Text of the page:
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Year 2017 Term Spring Day Friday Period 3 Credit 2 Code 312
Course Title Development Politics I
Major DICOS
Program Program in Governance and Law
Instructor(s) Kusaka
Purpose & Description

Development is fundamentally related with struggle over and distribution of scarce resources and values which are very critical for us to survive and realize “good lives.” Politics inevitably arises when people more than two need important resources and values. To avoid the possible risks of bloody conflicts, human beings have tried to set up social orders. What kinds of norms or standards, however, should we rely on to make social orders? What is justice and fairness? How individual freedom and equalities can be balanced? To what degree, should coercion be tolerated for those who do not agree? How can diverse people reach agreements? We do not have presumed theories which everybody would consent to at any levels of our social lives, which makes politics ubiquities and important. In this course, we will study various political thoughts, practices and institutions which people have invented and developed to improve inequalities, tame conflicts and create better societies.


Schedule

1. Politics and Development: The lecturer explains the outline of the Development Politics I.

Part I: State, Liberty and Redistribution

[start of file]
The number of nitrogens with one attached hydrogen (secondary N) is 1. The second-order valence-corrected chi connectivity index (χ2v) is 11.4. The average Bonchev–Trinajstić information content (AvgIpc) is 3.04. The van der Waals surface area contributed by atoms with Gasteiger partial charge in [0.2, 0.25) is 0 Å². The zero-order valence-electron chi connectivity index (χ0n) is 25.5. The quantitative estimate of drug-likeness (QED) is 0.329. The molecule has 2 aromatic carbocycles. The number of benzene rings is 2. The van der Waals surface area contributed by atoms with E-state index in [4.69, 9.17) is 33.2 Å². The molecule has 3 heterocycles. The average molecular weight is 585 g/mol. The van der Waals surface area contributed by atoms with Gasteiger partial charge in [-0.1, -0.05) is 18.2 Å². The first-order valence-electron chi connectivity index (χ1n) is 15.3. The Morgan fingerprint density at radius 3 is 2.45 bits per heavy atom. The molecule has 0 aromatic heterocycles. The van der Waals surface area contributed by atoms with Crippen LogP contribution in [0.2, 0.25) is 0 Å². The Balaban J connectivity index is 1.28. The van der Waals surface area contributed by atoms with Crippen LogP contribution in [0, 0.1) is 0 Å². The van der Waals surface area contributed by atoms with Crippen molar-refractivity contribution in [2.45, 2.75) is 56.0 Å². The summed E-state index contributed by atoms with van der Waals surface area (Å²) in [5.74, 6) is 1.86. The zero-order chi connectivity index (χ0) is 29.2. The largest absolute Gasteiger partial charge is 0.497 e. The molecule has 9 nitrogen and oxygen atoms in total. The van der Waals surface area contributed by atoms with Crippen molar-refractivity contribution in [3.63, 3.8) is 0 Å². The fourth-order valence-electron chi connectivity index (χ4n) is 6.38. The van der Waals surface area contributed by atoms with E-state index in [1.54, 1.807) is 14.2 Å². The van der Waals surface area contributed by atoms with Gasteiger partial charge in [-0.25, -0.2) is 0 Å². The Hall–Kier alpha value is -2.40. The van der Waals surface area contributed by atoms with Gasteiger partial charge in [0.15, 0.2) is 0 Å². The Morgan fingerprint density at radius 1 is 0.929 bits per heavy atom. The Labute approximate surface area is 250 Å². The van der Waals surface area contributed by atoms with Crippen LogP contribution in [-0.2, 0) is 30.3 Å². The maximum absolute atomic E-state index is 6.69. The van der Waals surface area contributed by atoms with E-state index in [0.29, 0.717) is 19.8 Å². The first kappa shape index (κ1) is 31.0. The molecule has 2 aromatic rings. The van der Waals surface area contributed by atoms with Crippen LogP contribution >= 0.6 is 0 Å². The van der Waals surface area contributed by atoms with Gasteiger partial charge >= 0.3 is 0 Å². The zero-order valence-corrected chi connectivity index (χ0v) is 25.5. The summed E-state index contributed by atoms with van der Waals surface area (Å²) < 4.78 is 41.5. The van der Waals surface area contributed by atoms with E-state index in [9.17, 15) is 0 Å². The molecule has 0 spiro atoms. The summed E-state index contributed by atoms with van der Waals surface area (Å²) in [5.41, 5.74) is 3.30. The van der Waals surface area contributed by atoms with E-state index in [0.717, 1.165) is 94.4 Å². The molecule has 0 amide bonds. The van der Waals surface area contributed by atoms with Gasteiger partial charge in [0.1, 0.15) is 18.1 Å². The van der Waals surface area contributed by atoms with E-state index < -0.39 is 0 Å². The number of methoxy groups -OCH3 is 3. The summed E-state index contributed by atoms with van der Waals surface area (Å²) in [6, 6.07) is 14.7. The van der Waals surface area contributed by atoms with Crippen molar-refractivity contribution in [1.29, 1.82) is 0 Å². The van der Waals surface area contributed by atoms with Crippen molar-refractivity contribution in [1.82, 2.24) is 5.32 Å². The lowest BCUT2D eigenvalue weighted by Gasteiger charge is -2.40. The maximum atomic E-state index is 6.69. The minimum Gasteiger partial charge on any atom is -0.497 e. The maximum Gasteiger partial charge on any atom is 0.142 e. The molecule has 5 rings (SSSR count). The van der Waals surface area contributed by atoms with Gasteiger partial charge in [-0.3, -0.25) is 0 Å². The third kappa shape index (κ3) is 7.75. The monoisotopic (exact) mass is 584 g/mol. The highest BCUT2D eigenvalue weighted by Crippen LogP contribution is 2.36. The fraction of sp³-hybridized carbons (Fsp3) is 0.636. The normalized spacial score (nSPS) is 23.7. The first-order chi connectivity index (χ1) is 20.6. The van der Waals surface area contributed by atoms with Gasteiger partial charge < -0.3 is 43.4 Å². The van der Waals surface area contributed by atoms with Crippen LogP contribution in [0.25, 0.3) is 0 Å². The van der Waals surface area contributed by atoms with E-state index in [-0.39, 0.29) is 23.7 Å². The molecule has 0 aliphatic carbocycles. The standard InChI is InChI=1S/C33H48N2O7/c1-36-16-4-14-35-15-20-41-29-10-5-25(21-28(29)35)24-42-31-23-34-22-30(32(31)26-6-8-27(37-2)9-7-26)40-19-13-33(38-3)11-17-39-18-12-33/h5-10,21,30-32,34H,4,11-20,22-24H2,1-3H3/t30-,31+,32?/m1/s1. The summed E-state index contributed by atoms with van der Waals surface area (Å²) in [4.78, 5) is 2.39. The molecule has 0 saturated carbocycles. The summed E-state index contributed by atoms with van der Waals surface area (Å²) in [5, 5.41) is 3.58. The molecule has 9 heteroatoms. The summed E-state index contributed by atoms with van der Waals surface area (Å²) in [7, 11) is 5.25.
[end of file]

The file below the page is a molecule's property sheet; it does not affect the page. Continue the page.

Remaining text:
The Part I discusses on various arguments on equalities and the roles of states to adjust inequalities.

2. On Politics

The lecturer will introduce and discuss essences of “politics” and some related important concepts so that students can share basic understanding.

3. Utilitarianism and Capitalist Development

We will study the thought of utilitarianism and its historical roles. How utilitarianism upheld civic politics against the monarchy? How did utilitarianists try to face the challenge from the labors? What is the limitation of the utilitarianism?

4. Liberalism and Welfare State (5/7)

- We will study various thoughts of Liberalism and its historical roles. Why liberalism gave legitimacy to those who were against traditional authorities and states to uphold individual rights? How liberalism has developed to adapt itself to different contests? How does liberalism support welfare states to reconcile the conflict between democracy and capitalist development?